Insulin resistance & PCOS

Hyperinsulinemia (high insulin) is a major metabolic feature of PCOS. Insulin resistance has been demonstrated in the majority (80%) of obese patients with PCOS, and 30-40% of lean patients with PCOS.iv Insulin causes an increase in the production of androgens from the ovaries and the adrenal glands. In response to high levels of insulin the liver reduces output of a hormone called Sex Hormone Binding Globulin (SHBG) which binds to testosterone. In PCOS patients SHBG is lower, which results in higher levels of free testosterone. Free testosterone causes the associated symptoms such as hair growth, baldness and acne found in patients with extreme PCOS.

What blood tests should I have if polycystic ovaries are detected by ultrasound?

Your practitioner should request a blood test for the following hormones; Luteinizing Hormone (LH), Follicle Stimulating Hormone (FSH), Oestradiol, Progesterone and Prolactin. If you are cycling regularly the timing of these blood tests is important. In addition the following blood tests help to identify if you have PCOS and insulin resistance; Total Testosterone, Sex Hormone Binding Globulin, DHEA-S, A Glucose Tolerance Test and Pre and Post Serum Insulin, Liver function, Lipid Studies (Cholesterol and Triglycerides), C – reactive protein and Homocysteine.

Polycystic ovaries and fertility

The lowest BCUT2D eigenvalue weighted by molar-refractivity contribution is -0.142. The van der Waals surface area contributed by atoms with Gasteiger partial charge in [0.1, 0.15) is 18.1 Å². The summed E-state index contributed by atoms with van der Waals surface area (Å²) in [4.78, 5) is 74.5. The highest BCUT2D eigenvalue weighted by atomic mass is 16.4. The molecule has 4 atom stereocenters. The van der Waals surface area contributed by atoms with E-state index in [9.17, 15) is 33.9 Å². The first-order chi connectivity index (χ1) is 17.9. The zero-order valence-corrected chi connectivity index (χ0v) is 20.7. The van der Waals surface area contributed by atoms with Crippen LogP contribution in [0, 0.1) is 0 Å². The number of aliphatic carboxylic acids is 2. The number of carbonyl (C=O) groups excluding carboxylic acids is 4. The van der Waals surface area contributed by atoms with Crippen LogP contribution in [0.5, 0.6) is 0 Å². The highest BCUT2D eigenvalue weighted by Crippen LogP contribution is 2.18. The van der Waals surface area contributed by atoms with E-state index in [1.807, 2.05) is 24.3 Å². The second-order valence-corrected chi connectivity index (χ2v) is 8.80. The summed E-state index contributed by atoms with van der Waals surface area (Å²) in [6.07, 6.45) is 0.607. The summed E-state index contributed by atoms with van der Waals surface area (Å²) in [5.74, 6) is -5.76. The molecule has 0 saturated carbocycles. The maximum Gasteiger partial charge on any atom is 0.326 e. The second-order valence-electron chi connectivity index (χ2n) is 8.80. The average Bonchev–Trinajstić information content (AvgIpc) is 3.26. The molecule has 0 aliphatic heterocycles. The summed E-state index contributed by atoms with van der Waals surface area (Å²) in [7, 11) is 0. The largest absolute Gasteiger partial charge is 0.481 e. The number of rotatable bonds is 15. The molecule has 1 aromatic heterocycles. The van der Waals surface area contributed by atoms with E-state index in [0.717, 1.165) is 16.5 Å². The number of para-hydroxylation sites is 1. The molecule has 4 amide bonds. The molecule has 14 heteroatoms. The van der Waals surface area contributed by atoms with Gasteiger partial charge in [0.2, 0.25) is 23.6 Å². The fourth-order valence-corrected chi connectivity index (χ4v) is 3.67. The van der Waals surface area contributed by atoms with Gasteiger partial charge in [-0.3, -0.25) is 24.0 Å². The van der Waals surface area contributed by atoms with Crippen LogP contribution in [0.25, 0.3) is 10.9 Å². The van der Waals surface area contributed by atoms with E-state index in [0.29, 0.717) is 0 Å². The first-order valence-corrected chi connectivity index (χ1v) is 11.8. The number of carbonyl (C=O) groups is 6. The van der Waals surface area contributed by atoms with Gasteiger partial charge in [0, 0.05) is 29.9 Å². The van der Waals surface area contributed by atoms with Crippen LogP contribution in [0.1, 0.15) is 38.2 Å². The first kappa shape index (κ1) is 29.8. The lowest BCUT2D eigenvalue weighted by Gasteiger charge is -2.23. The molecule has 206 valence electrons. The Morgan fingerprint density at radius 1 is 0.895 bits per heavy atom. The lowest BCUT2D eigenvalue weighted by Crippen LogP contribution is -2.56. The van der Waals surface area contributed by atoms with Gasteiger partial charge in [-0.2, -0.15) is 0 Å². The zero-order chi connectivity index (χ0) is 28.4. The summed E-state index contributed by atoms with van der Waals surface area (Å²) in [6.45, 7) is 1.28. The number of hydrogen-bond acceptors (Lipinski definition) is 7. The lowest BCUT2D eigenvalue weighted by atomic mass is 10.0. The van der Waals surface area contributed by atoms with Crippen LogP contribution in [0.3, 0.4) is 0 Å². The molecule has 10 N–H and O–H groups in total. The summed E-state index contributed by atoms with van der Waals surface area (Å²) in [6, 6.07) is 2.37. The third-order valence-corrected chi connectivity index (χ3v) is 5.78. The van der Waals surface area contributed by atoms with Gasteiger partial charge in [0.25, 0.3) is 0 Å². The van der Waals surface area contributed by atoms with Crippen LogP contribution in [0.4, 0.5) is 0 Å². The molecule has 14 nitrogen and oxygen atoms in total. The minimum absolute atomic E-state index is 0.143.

Due to the irregularity or absence of menstrual cycles falling pregnant is more difficult in women with PCO and PCOS. In addition PCO is associated with a greater incidence of recurrent miscarriage, possibly due to raised luteinizing hormone that leads to production of poor quality oocytes (eggs).v In IVF procedures, women with PCOS respond more slowly to treatment, and have a greater risk of ovarian hyperstimulation and cyst formation.vi. PCO patients produce more oocytes at collection, however fewer of these oocytes fertilize.vii. In addition PCO is associated with poor embryo quality.viii In clinical studies weight reduction alone induced ovulation and pregnancy by reducing insulin levels, androgen concentrations and an increase in SHBG.ix.

Medical treatment of PCOS & fertility

The antidiabetic drug Metformin improves the frequency of ovulation in PCOS patients with insulin resistance and irregular menstrual cycles eight to ten fold.x. Studies on women with PCOS using Metformin in the early part of their pregnancy appear to reduce the incidence of miscarriage and the rate of gestational diabetes. The other drug clomipherine or clomid is also used to improve ovulation frequency. Generally, clomid will be used for 3-6 cycles before patients are referred for assisted reproductive treatment (IUI, IVF or ICSI). Research shows that a combination of both drugs is more effective.